“And it was night” (Jn 13:30). The Gospel notes Judas’ departure from the Last Supper to go off and betray Jesus with these words. John is not giving a “time check.” He is referring to what was going on Spiritually in Judas’ soul and in the entire world that night, as Jesus was about to be betrayed and killed.

At the Colosseum for the Stations of the Cross in 2014, Pope Francis used that image of night and linked it to the reality that many face today. “God placed on Jesus’ cross all the weight of our sins, all the injustices perpetrated by every Cain against his brother. It was a heavy cross, like night experienced by abandoned people, heavy like the death of loved ones, heavy because it carries all the ugliness of evil.”

The pope then gave his listeners hope. “The cross is also glorious like the dawn after a long night, for it represents all the love of God, which is greater than our iniquities and our betrayals. In the cross we see the monstrosity of man, when he allows evil to guide him; but we also see the immensity of the mercy of God, Who does not treat us according to our sins but according to His mercy. Before the cross of Jesus, we apprehend in a way that we can almost touch with our hands how much we are eternally loved.”

In the terrible “night” which the entire world is enduring at this moment, Christ is with us. He calls upon us to love Him in the sick. In that Good Friday meditation, the Holy Father insisted, “Let us remember the sick, let us remember all those who have been abandoned under the weight of the cross, that they may find in the trial of the cross the strength of hope, of hope, in the Resurrection and love of God.”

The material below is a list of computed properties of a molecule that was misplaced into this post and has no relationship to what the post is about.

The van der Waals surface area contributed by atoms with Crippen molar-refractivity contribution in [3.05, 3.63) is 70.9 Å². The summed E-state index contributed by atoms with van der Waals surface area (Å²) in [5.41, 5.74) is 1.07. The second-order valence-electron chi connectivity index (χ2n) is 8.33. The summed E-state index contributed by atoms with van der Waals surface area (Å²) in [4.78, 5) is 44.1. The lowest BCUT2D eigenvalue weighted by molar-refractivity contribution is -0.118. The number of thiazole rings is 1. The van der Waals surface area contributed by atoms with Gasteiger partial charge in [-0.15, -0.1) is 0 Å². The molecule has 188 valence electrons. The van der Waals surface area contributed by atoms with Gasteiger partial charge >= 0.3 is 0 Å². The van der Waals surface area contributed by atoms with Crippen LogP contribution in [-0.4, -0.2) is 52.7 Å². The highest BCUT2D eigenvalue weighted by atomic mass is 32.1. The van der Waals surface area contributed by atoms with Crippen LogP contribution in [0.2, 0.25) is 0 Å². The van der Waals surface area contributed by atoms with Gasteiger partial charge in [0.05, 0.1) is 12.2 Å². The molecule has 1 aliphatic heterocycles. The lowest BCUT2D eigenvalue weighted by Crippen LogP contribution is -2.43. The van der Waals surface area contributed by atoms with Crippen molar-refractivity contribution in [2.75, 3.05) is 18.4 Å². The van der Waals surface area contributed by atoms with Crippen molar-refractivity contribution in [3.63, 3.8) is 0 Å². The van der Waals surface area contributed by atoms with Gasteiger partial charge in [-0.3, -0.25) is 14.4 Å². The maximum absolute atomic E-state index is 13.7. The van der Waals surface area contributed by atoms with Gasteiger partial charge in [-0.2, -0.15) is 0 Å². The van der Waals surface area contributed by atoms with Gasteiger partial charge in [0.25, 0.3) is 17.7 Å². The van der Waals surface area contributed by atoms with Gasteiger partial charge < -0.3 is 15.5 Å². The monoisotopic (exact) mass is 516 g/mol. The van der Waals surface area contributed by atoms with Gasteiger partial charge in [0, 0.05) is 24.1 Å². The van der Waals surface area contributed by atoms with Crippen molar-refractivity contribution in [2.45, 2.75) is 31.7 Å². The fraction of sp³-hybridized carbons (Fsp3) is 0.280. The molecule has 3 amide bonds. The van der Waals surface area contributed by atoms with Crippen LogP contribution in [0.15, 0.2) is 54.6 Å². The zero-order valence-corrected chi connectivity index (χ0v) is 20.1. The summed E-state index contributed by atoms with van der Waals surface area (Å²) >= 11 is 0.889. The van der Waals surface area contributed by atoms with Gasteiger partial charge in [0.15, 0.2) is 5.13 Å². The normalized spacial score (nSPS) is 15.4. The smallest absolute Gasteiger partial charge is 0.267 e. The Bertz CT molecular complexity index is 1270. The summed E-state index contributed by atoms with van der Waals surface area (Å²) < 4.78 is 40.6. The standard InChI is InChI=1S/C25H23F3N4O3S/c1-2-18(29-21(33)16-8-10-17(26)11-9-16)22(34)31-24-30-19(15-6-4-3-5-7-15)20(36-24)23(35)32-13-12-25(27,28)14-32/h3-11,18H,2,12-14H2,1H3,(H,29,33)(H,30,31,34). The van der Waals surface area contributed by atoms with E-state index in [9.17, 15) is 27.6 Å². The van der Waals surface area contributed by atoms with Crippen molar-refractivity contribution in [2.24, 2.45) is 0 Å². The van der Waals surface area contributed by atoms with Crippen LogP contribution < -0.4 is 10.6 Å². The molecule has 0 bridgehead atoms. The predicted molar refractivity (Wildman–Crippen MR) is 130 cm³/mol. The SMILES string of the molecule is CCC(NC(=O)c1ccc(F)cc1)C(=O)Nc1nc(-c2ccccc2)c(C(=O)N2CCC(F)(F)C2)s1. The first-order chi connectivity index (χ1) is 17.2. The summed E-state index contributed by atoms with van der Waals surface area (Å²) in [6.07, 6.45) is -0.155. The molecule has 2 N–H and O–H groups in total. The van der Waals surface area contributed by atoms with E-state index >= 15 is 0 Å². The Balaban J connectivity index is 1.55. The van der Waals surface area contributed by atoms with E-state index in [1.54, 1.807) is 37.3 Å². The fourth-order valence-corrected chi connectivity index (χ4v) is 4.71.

The sick and those who valiantly care for them are certainly walking “through the valley of the shadow of death” (Ps 23:4). The psalmist (attributed to King David, who dealt with a pestilence during his reign) does have hope — he says to God, “Your rod and Your staff comfort me” (ibid.). That rod and staff turn out to be the cross, in which Jesus shows us that He is always at our side — in our prayer, in the person who takes care of us, in the person for whom we are caring.

On March 27, Pope Francis led a special prayer service for the entire world from an empty St. Peter’s Square. His homily began with the words, “When evening had come” (Mk 4:35). The pope was referring to the night when Jesus slept in the boat while the Apostles were terrified by a storm. We are living that now. “For weeks now it has been evening. Thick darkness has gathered over our squares, our streets and our cities; it has taken over our lives, filling everything with a deafening silence and a distressing void, that stops everything as it passes by; we feel it in the air. We find ourselves afraid and lost. Like the disciples in the Gospel we were caught off guard by an unexpected, turbulent storm. We have realized that we are on the same boat, all of us fragile and disoriented, but at the same time important and needed, all of us called to row together, each of us in need of comforting the other. On this boat — are all of us. Just like those disciples, who spoke anxiously with one voice, saying ‘We are perishing’ (v. 38), so we too have realized that we cannot go on thinking of ourselves, but only together can we do this.”